We’re All Human
Yesterday, December 10, marked the anniversary of the United Nations Assembly’s adoption of the Universal Declaration of Human Rights in 1948. Since that time, a whole network of human rights instruments and mechanisms has been developed to ensure the primacy of human rights and to confront human rights violations wherever they occur.
Human rights are the foundation of freedom, peace, development, and justice. In other words, without human rights, there can be no real democracy. Yet there are still violations of human rights that go on all over the world, all of the time.
Who are human rights defenders and what do they do? Here are just a few examples of who they are:
- Volunteers at a civil rights organization
- A citizen who wants to make the world a better place
They are of all ages and have diverse backgrounds and occupations. There is no special qualification to be a human rights defender – all it takes is commitment and courage.
What do human rights defenders do?
- Investigate human rights violations
- Help people whose human rights have been violated
- Protect the rights of minorities – racial, sexual, gender, religious, and others
- Stand up, speak out – using newspapers, television, blogs, and tweets
Where do human rights defenders work? All around the world, in developed and developing countries, in democratic and autocratic countries.
No matter where they are, who they are, or what they do, what do all human rights defenders have in common? They all share a commitment to expose wrongdoing, protect the most vulnerable and end impunity. They all have the fundamental conviction that human rights must be protected and promoted.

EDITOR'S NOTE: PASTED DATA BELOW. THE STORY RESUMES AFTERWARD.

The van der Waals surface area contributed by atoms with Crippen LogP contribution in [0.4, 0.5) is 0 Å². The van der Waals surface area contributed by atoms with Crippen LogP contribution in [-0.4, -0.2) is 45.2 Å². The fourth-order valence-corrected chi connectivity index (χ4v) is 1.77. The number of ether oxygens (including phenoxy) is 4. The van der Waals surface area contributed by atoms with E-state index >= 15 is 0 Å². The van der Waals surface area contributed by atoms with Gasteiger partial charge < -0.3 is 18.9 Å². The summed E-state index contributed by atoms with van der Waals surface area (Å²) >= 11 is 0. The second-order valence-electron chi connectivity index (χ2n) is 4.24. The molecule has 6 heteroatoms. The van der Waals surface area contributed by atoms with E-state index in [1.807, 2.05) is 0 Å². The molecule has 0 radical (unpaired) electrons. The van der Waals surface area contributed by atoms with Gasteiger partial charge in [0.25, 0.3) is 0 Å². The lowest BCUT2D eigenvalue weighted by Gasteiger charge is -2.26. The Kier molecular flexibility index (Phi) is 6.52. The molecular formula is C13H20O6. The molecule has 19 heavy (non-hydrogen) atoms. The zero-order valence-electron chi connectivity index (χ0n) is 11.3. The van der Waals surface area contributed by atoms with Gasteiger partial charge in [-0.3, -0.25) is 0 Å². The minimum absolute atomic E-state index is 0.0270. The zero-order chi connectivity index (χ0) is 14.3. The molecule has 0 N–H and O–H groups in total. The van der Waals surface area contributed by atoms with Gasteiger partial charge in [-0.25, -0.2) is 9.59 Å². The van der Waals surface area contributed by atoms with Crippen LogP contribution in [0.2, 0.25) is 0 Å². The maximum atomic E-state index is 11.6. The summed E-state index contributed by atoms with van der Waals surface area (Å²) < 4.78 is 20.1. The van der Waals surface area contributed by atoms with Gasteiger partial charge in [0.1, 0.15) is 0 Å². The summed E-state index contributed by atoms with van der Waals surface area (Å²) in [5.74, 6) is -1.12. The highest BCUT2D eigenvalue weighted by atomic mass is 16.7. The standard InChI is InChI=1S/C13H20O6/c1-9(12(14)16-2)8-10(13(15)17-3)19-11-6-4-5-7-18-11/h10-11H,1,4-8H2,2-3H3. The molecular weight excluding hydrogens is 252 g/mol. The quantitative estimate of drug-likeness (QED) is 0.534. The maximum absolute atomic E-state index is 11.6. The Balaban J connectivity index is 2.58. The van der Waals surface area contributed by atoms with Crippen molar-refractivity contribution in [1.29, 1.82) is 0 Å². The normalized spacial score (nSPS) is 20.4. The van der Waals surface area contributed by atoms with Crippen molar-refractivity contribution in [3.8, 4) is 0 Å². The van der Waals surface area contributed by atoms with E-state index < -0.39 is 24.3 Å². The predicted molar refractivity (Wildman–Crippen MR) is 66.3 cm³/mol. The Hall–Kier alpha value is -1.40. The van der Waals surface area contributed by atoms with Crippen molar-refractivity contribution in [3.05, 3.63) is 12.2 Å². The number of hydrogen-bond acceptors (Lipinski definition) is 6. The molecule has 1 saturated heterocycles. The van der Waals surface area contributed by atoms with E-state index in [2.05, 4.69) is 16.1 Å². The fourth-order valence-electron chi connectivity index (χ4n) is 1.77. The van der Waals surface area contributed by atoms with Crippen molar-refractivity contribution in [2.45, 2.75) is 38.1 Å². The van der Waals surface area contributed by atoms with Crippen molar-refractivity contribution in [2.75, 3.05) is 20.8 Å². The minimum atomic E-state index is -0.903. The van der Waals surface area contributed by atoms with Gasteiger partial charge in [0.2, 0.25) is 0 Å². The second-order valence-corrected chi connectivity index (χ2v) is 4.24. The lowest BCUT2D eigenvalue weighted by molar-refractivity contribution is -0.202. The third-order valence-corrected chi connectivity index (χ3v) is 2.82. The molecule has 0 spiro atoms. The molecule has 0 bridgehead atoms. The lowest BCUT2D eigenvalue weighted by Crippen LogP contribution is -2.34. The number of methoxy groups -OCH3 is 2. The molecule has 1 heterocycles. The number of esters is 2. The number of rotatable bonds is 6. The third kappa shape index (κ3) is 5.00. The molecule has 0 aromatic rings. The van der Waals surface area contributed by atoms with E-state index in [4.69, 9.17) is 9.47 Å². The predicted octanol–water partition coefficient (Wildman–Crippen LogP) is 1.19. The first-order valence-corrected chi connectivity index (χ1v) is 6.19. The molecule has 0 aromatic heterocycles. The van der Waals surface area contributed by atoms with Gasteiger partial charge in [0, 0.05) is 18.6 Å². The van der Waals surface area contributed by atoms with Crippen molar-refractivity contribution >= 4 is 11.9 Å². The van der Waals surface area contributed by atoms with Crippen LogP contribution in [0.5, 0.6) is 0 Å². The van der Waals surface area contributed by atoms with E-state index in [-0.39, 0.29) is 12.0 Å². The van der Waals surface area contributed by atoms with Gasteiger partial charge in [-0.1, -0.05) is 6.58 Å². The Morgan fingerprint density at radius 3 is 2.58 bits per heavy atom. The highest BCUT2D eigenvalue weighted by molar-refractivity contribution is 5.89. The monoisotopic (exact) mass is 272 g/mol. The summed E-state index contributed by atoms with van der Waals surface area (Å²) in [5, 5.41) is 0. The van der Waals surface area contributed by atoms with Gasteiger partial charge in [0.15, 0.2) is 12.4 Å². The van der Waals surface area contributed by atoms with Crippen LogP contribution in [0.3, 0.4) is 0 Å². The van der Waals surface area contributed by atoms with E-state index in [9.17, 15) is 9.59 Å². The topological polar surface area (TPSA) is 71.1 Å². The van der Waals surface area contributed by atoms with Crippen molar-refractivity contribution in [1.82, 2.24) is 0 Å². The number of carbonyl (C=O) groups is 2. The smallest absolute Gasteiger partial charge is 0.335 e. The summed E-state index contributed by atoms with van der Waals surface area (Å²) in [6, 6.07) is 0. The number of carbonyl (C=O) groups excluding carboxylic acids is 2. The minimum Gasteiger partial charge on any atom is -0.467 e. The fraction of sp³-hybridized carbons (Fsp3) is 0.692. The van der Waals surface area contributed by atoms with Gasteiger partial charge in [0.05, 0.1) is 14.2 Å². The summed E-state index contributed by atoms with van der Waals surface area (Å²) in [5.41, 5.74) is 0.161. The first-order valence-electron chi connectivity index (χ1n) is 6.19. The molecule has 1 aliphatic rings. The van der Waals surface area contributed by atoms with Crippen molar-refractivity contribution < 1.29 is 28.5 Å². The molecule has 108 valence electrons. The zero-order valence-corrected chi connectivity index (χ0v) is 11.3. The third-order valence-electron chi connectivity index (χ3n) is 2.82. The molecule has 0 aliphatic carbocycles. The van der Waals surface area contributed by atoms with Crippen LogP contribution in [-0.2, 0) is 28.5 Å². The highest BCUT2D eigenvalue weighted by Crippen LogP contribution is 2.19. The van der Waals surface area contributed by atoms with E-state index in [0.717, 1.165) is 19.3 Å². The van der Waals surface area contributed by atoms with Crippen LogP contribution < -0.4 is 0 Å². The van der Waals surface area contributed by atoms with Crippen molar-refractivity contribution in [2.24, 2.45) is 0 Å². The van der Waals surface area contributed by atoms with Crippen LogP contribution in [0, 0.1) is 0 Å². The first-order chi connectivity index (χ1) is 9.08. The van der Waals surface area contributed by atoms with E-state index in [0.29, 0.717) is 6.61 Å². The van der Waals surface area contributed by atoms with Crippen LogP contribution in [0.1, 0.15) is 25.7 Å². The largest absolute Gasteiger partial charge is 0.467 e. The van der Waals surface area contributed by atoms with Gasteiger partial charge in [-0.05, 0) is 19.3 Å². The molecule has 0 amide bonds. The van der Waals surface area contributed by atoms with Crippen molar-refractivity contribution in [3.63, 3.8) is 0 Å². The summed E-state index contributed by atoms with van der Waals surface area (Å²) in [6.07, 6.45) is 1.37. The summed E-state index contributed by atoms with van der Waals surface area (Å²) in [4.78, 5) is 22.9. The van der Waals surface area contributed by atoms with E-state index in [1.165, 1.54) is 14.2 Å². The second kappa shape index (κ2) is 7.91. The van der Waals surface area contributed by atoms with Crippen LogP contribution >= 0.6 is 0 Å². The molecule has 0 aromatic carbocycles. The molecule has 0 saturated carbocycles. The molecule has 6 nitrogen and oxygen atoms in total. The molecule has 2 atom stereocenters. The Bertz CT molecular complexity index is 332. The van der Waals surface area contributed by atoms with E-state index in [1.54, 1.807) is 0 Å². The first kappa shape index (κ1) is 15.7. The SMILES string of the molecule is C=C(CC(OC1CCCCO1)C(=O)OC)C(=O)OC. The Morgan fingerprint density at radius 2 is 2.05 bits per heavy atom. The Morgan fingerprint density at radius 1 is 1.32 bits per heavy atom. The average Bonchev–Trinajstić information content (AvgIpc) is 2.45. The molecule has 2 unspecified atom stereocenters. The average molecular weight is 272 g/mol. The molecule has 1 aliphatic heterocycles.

In most countries, human rights defenders are arrested, beaten, tortured, and murdered for the work they do. Their friends and family members are also subjected to harassment and intimidation.
Please take a few moments to visit the United Nations Human Rights Day 2010 page, and learn more about the people who are working, usually without any recognition of their actions and sometimes putting themselves in danger, to protect the rights of people around the world. We can all be human rights defenders, and – given how much we owe to others for the rights many of us now take for granted – we all should be human rights defenders. At the very least, we should do our utmost to support those who do defend human rights.
Think of what YOU can do to stop human rights abuses – it does not have to be something big, or take a lot of time. But all of us have a voice, and if we work together, we can make ourselves heard. As the UN Secretary General said:
“When the lives of human rights advocates are endangered, we are all less secure.
When the voices of human rights advocates are silenced, justice itself is drowned out.
On this Human Rights Day, let us be inspired by those seeking to make our world more just. And let us remember that everyone — no matter their background, training or education — can be a human rights champion.
So let us use that power. Let us each be a human rights defender.”